Happy Talk on School Reform
Ohanian Comment: The Times resident education editorialist is at it again, proving once again that one doesn't have to know anything about education to opine on it.
Three cheers for Gerald Bracey:
The editorial of October 22 claims that as long as the nation "fails to take school reform seriously, American children will fall further and further behind their peers abroad." But the evidence points to gains. In the Trends in Mathematics and Science Study, from 1995 to 2003, only three of 22 nations had larger gains in 8th grade mathematics: Hong Kong, Latvia and Lithuania. Japan and Singapore actually lost ground.
In science, again, only the same three countries had larger gains and again Singapore and Korea scored lower in 2003 than in 1995. The six countries (out of 29) that scored larger science gains in the shorter period from 1999 to 2003 are mostly not competitor nations: the Philippines, Jordan, Israel, Malaysia, Lithuania, and Hong Kong.
Overall, U. S. 8th graders did substantially better in 2003 than in 1995, ranking 15th of 44 countries in mathematics and 9th of 44 in science, compared to 28th of 41 and 17th of 41, respectively.
Times editorials about education consistently ignore germane facts.
Gerald W. Bracey
The Bush administration responded characteristically this week when it put a positive gloss on national math and reading scores that were actually dismal - and bad news for the school reform effort. Faced with charges that his signature reform, the No Child Left Behind Act, was failing, the president played up the minor positive results. He should have seized the moment to acknowledge the bad news and explain what it would take to make things right.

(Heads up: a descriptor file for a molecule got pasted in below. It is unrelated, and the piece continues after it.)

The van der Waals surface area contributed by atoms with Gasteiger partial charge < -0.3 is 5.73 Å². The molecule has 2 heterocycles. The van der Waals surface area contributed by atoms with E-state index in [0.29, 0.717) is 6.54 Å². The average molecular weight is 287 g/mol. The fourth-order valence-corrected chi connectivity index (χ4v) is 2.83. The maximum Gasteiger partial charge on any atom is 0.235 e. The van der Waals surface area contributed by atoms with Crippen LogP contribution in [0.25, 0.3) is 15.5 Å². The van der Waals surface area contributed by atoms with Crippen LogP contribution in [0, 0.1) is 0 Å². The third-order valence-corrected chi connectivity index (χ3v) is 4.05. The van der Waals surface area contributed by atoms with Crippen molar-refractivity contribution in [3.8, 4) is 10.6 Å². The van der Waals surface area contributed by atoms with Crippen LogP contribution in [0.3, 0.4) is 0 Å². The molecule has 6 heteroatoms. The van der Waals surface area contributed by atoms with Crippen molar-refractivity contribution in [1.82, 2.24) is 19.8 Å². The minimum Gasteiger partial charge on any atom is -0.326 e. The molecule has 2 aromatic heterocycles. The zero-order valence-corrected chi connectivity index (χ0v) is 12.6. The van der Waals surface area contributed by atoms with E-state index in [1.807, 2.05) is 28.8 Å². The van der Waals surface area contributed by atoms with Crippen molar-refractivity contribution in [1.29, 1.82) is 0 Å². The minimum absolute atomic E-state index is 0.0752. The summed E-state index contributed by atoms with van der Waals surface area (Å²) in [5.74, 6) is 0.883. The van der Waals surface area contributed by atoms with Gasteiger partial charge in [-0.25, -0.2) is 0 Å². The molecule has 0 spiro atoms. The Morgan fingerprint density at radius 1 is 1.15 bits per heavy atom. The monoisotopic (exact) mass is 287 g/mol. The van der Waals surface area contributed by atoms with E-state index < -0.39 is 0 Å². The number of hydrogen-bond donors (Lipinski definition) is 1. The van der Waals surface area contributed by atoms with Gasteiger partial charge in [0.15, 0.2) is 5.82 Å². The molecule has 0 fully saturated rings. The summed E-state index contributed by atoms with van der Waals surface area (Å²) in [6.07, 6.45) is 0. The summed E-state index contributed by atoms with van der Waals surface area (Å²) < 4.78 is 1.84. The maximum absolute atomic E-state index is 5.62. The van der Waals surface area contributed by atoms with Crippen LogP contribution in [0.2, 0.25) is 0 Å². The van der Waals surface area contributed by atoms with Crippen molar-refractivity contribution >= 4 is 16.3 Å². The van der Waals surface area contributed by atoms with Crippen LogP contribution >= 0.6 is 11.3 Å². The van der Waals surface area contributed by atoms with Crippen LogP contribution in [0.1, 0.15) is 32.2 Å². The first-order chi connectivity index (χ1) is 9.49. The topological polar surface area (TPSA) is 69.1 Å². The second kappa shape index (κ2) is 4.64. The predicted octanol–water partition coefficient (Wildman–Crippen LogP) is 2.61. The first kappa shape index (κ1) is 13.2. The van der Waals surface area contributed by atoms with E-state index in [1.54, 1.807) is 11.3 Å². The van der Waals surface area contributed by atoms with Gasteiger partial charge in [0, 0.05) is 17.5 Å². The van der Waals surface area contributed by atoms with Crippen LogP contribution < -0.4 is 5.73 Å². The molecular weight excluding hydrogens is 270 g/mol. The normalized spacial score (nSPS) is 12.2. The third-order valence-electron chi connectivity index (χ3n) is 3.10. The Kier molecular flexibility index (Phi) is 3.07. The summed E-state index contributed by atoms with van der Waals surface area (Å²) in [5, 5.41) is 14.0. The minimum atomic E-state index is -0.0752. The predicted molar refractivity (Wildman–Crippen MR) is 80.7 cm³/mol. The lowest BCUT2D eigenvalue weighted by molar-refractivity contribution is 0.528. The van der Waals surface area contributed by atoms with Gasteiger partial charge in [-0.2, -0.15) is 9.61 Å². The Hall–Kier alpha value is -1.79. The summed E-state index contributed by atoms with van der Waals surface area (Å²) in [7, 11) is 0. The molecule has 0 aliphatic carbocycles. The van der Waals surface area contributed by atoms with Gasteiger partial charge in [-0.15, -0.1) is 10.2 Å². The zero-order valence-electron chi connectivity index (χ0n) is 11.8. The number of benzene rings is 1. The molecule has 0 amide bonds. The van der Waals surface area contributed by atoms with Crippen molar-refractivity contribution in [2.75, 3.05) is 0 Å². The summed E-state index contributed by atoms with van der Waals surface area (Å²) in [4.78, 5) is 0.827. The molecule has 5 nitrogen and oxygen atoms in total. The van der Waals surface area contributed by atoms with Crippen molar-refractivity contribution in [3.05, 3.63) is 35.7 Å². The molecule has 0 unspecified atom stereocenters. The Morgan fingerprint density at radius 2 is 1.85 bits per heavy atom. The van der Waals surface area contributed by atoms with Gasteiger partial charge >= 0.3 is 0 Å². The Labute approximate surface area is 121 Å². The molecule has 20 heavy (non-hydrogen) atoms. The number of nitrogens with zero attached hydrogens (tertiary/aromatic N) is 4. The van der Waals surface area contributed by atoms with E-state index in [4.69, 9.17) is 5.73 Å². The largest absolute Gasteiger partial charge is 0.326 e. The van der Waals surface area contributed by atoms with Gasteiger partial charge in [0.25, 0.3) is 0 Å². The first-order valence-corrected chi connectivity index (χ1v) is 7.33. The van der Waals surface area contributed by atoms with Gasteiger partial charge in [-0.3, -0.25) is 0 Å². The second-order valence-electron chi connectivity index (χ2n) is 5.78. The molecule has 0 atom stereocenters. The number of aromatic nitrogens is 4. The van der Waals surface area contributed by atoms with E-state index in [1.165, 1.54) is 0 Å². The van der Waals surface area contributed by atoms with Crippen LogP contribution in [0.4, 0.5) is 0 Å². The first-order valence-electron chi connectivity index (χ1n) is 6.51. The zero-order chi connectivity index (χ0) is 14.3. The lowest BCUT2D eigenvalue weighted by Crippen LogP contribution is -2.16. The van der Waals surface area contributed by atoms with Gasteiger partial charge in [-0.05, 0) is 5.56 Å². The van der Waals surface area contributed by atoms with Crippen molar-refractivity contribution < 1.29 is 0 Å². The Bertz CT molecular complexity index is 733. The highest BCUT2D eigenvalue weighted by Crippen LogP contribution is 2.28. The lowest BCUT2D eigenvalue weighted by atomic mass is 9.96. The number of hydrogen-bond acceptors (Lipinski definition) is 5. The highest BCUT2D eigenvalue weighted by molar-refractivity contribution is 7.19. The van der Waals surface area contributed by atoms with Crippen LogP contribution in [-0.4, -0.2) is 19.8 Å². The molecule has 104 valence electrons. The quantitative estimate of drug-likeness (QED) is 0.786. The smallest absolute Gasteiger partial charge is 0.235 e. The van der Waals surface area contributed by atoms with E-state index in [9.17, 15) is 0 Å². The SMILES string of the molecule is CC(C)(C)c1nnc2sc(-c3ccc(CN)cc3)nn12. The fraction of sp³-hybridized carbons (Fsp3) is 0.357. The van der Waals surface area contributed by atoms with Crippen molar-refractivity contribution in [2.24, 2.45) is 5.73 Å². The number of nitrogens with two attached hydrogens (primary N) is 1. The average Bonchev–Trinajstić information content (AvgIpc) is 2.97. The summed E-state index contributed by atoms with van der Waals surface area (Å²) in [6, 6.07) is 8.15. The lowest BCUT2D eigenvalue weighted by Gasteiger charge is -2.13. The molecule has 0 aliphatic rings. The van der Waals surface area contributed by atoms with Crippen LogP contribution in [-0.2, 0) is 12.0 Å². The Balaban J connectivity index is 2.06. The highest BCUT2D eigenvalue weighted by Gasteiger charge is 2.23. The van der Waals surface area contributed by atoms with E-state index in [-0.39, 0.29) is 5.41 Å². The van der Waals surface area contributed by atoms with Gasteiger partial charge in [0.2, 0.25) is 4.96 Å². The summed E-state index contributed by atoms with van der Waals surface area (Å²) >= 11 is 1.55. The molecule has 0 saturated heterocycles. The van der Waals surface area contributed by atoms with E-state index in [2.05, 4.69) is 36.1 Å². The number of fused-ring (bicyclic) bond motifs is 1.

He should also, of course, have reminded the nation that as long as it fails to take school reform seriously, American children will fall further and further behind their peers abroad.
The fourth grade reading scores on this year's National Assessment of Educational Progress were basically flat compared with 2003, even though the states are supposed to be ramping up student achievement and narrowing the achievement gap between poor and wealthy students. Fourth graders' math performance was also a clear disappointment, at a time when the country hopes to catch up with the international competition in science.
Critics of No Child Left Behind were quick to pounce, arguing that student progress was more impressive, by some measures, before the law kicked in. The truth is less depressing, but still extremely daunting. No Child Left Behind has reached that perilous interim phase that all reforms must eventually pass through if they are to survive. It has reaped the easy gains that were achieved by merely paying more attention to the problem. The next level of progress will require deeper systemic change, especially in the realm of teacher quality.
Most states have avoided this core issue and simply opted for repackaging a deeply inadequate teacher corps. Real reform will require better teacher training and higher teacher qualifications, which will in turn mean cracking the whip on teachers' colleges that have basically ignored the standards movement. The federal government was supposed to confront this issue head-on, but has tiptoed around it for several years. This week's test scores are not the end of reform. But they could well spell the beginning of a downward spiral unless Congress, federal officials and the states all pull together to move the country out of this trough and onto higher ground. That will mean hard work and more money - and a direct confrontation with the politically explosive issue of teacher preparedness. Happy talk won't get it done.
New York Times
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